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Eveline Herfkens

Development and education: the Dutch approach in a nutshell
Briefing notes for Minister Eveline Herfkens for Development Co-operation
Dakar, 27 April 2000
Investing in basic education is one of the best ways of reducing poverty. With that in mind, the Netherlands would like to spend more of its development funding on improving primary education. But the Netherlands can't do it alone. Spending more money on education is pointless unless the recipient country itself is serious about achieving education for all by 2015.
Even today, one hundred and thirteen million children have never seen a school from the inside. Sixty percent of them are girls. In developing countries, many children drop out before finishing primary school. In many countries the quality of education is distressingly low and equal opportunity for boys and girls is a long way from becoming a reality. And even today, there are eight hundred and eighty million adults in the world who cannot read and write.
These figures show how far away we still are from our objective of Education for All, a goal we set for ourselves at a major conference in Jomtien, Thailand, in 1990. To achieve that goal we'll need more investment in basic education. Because lack of basic education is one of the most formidable barriers to poverty reduction and sustainable development.
In the year 2015 it shall be a different story. Then every child shall attend - and finish -primary school! In 2015 girls all over the world will have the same opportunities as boys to get a good education and they will be treated as equals. By then, the quality of education will have improved tremendously. Early childhood education and adult education will also have made great progress.
Of course, this progress won't be made automatically. First of all, it will require political will in countries which are still behind in the provision of basic education. Second, it will take money - a lot of money. And the countries in question will have to demonstrate - in their budgets - that they are seriously committed. They should also begin to involve communities and wider civil society in planning and decision making, and acknowledge the responsibility they have for realising the immense contribution education can make to development. If they are seriously committed, donors must not hesitate to open their wallets.
The World Education Forum in Dakar will have to produce a powerful reaffirmation of our educational objectives. Governments, international organizations and NGOs will need to tell what they are going to do to attain those objectives. But words alone are not enough. We need to be clear about how we will implement the measures we agree on, and how we will monitor that implementation.
If a developing country lacks the necessary political will, it won't do much good for outsiders to pump money into that country's education system through its government. That's why the Netherlands does not support the earmarking for basic education in its ODA budget ex ante. A developing country needs to draw up a good plan and have a transparent budget before we'll send a check.
No country committed to achieving the goal of education for all will be unable to do so because of lack of resources. This is the principle guiding the Dutch involvement in the area. Real political commitment of recipient countries is best demonstrated by the amount they themselves spend on basic education. If a country shows it is ready to take action and asks the Netherlands to lend a hand, we are more than willing to help, including through budgetary support.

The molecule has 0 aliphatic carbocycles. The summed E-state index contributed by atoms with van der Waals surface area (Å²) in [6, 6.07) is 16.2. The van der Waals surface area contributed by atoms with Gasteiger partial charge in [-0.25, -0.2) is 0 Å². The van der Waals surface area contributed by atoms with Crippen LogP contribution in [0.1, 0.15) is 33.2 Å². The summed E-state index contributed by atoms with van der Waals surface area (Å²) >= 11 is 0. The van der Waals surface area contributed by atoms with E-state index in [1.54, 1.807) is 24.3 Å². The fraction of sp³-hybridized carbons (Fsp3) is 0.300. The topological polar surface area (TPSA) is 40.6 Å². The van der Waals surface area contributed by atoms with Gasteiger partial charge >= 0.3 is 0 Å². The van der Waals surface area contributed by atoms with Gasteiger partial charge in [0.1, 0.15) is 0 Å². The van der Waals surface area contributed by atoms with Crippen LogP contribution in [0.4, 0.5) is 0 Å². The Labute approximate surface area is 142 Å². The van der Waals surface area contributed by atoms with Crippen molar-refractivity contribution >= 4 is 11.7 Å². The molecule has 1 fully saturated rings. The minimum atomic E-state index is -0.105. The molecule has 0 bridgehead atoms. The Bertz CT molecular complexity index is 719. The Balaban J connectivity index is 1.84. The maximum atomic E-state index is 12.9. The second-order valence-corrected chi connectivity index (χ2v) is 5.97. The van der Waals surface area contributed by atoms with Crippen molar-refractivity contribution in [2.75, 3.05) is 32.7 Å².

But support for basic education includes a lot more than just direct Dutch financing in that sector. Many developing countries are struggling under a heavy debt burden. The money governments must spend on debt servicing cannot be used for social investments in their own country. That is why The Netherlands spends hundreds of millions of guilders annually on debt relief . Through the PRSP process in HIPC countries we know that resources that come available through this will be spent on poverty reduction including primary education.
Last year, the Netherlands decided to limit the number of developing countries receiving structural bilateral aid to around 20. These countries were given the opportunity to decide for themselves in what sectors they wanted Dutch support. To date, the following countries have requested support for their education programs: Bolivia, Burkina Faso, Mali, Tanzania, Uganda, Zambia, South Africa, Mozambique, Bangladesh, Macedonia, the Palestinian Territories and Indonesia.
Many organizations, including Oxfam International and the World Bank, have suggested that a small group of developing countries join together, with the help of a select group of donors, to achieve our educational objectives ahead of schedule, before the year 2015. These countries could serve as guiding lights. The Netherlands is pleased to support this initiative. On the understanding that the recipients take the lead.
Since the conference in Jomtien, the Netherlands has greatly increased the amount of support it gives to basic education in poor countries. Direct expenditure has risen from nineteen million guilders in 1992 to one hundred and fifty-six million in 1999. Lobbyists in the Hague are hard at work trying to get us to increase this figure even further. They should be talking to the recipient countries. The money is available, but we don't give out more than countries ask for.
Once again, our basic principle is that governments themselves must set priorities. That is the only guarantee that additional funding for debt reduction will truly be invested in basic social services. If a country's overall budget is sound, it shouldn't matter to you as an individual donor whether you finance education or debt relief.